Sleep Disorders

Sleep disorders are one of the most prevalent medical conditions, and nearly everyone will experience some sleep disturbance during their lifetime. However, this both understates and overstates the real problem. It’s true that most people will have some trouble with their sleep occasionally, but for millions of Americans, struggling with sleep is a nightly battle. For these people, sleep may seem like it’s never available when it’s needed, or that it’s impossible to escape it at times. Fortunately, there are treatment options for people looking for relief, and most patients will find some combination of those treatments to be effective.

What are some of the most common sleep disorders?

There are dozens of defined sleep disorders, and they truly run the gamut in their symptoms, their underlying causes and their severity. In fact, there is significant overlap between sleep disorders and behavioral or mood disorders, and this psychological link means that every condition is nearly unique. Effective treatment relies on understanding the patient’s medical history, psychological history and any other risk factors.

That said, there are many sleep disorders that are common and present the same way, for the most part, patient to patient. Some of those disorders include:

1. Insomnia – Far and away, insomnia is the most prevalent sleep disorder in the world, and close to half of all people will experience it, at least temporarily, during their life. Insomnia is among the nation’s most common chronic disorders as well, with up to 10 percent of all Americans reporting chronic instances of insomnia.

People with insomnia suffer from a general lack of sleep quality, which may be caused by an inability to fall asleep at night or stay asleep. Patients may wake up in the middle of the night for no reason and may feel completely alert. It’s also common for people with insomnia to wake up earlier in the morning than they intended.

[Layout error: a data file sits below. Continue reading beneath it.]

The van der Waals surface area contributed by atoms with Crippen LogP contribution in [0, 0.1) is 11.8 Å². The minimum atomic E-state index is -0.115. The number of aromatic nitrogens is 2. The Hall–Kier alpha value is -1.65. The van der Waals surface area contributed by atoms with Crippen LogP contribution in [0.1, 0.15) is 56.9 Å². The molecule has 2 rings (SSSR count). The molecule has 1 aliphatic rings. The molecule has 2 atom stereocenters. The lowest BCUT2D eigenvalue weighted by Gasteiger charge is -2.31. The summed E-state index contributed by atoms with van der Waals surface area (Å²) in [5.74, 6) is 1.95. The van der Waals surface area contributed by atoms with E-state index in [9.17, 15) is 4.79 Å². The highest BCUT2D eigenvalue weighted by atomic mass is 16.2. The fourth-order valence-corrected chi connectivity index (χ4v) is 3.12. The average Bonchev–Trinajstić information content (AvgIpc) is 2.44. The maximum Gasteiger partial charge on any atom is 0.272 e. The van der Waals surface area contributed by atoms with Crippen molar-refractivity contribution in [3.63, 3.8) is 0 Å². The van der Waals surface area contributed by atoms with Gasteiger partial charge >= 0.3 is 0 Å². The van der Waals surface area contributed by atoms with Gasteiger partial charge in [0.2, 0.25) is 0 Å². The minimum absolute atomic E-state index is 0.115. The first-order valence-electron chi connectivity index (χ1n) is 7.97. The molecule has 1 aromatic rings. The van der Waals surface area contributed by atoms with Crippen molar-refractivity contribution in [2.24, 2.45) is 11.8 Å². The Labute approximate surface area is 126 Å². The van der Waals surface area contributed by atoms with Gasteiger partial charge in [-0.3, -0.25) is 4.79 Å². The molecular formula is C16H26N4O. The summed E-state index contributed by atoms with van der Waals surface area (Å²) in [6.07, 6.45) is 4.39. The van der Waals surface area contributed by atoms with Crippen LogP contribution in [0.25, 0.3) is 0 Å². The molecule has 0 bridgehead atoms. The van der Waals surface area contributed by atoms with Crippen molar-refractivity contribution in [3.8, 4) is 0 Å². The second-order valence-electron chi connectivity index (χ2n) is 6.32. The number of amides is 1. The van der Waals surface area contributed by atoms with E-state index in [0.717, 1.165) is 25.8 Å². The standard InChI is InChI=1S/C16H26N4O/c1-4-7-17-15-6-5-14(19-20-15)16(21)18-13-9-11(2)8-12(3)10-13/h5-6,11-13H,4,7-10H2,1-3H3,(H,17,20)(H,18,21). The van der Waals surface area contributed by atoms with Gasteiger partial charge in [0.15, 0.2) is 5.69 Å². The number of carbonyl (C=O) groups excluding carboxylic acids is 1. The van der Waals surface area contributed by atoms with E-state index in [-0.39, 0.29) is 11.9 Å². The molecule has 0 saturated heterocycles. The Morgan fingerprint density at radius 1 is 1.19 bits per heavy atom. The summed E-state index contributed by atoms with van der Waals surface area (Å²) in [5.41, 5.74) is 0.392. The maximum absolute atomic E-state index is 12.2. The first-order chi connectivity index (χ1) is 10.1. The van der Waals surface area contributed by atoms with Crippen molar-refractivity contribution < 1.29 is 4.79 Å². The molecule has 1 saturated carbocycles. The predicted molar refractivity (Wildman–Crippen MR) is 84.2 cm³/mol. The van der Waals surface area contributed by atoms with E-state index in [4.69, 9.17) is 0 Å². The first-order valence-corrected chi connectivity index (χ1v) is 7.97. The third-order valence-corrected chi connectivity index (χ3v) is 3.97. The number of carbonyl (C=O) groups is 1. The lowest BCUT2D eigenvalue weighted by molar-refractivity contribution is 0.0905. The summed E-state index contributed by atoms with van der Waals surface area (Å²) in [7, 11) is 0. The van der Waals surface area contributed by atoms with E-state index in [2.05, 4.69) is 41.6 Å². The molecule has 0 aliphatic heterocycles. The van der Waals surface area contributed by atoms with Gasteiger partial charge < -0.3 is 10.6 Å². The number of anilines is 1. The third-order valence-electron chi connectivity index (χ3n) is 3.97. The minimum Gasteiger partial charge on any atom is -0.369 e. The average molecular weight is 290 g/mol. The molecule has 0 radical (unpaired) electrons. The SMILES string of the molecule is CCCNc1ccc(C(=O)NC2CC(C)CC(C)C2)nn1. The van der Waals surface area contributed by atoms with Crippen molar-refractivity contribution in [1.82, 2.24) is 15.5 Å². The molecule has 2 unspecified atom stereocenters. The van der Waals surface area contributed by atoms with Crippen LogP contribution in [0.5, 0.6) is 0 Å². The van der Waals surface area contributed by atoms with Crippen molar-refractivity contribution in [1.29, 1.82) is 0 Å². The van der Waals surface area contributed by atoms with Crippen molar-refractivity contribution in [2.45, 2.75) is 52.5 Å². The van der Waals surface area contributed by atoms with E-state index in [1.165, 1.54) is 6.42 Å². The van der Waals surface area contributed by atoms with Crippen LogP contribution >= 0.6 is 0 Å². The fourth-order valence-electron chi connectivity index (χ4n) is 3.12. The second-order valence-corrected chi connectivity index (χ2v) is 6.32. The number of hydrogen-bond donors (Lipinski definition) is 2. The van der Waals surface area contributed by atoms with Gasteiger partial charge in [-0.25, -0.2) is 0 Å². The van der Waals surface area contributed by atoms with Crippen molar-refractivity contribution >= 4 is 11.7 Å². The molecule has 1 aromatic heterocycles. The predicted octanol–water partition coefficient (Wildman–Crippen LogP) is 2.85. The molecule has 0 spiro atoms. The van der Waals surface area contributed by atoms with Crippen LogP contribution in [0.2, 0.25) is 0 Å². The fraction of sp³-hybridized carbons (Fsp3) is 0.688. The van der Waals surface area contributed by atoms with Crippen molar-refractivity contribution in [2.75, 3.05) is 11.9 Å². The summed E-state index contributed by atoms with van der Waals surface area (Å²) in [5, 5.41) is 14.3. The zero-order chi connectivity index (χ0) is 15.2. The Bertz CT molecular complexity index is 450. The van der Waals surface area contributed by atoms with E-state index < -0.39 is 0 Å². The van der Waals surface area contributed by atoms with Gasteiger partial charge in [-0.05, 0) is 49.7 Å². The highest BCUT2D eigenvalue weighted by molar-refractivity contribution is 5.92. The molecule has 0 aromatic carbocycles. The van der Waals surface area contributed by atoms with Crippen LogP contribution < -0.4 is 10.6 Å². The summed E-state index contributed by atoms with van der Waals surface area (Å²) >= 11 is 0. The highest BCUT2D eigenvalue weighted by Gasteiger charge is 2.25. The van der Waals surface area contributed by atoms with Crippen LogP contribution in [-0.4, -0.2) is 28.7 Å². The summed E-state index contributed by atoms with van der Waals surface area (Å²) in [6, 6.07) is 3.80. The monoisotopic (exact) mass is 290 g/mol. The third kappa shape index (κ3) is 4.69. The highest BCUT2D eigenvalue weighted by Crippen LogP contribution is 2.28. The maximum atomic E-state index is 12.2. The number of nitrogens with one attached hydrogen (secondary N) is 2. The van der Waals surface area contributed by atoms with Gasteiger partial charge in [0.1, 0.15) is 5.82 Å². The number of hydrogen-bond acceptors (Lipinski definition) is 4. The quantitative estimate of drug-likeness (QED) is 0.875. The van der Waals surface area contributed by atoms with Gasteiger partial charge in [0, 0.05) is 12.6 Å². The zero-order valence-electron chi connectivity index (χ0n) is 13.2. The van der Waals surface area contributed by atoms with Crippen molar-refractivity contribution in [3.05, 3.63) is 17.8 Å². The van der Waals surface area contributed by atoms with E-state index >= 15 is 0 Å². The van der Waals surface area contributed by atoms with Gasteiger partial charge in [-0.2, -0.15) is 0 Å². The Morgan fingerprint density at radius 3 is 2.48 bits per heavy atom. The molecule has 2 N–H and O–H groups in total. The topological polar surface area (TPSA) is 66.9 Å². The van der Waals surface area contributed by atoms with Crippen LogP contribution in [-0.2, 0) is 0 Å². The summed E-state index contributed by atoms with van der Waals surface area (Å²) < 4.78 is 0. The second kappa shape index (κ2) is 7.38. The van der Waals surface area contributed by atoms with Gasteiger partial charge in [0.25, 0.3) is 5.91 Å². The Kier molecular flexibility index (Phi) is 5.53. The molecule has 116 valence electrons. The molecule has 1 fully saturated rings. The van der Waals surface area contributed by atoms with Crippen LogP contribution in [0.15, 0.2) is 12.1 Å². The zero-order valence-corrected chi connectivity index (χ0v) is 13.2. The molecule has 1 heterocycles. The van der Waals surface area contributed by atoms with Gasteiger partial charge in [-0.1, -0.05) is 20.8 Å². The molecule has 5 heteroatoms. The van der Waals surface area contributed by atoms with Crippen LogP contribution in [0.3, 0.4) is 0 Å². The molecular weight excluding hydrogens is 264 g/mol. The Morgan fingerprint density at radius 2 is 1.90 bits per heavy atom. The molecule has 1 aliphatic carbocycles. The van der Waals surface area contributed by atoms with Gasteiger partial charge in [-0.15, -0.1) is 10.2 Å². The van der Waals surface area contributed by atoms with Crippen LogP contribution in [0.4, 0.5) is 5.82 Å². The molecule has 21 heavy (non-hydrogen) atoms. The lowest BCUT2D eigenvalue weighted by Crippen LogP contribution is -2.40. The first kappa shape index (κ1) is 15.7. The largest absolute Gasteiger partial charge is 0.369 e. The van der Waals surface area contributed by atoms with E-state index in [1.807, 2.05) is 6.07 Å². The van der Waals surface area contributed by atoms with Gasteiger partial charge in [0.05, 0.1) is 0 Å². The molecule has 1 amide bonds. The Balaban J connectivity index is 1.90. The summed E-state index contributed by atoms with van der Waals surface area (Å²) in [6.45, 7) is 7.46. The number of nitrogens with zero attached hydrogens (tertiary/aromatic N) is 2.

Waking up and staying awake means the body and brain aren’t getting enough rest. As a result, people with insomnia often suffer from a lack of energy, daytime sleepiness, problems with concentration, forgetfulness, lowered cognitive performance, depression and altered mood or behavior. Sometimes, a chronic lack of sleep can put someone in a constant irritable and frustrated state that makes it difficult for them to maintain interpersonal relationships.

A physician will first assess whether a patient’s insomnia is acute or chronic, looking at recent sleep patterns to make this determination. There can be a single or many underlying causes, ranging from stress to serious disease or injury. In some cases, the insomnia may be idiopathic, which means there isn’t a single definable reason for the condition. Treatment can still be a help, though, even for those suffering from idiopathic insomnia.

2. Narcolepsy – Some believe that narcolepsy is the opposite of insomnia, but that’s not exactly correct. Narcolepsy and insomnia share much in common, in that both manifest as an inability to control sleeping rhythms. Unlike insomnia, though, narcolepsy refers to someone who tends to suffer from excessive sleepiness during the day.

Narcolepsy is much more rare than insomnia, affecting around 200,000 Americans. People who suffer from narcolepsy cannot control their sleep/wake cycle, falling into deep sleep with seemingly no warning. These sleep “attacks” can occur at any time, no matter what the person’s activity level is. This makes narcolepsy particularly dangerous, as sleep attacks can happen at times when it may cause immediate danger, like when driving or when eating.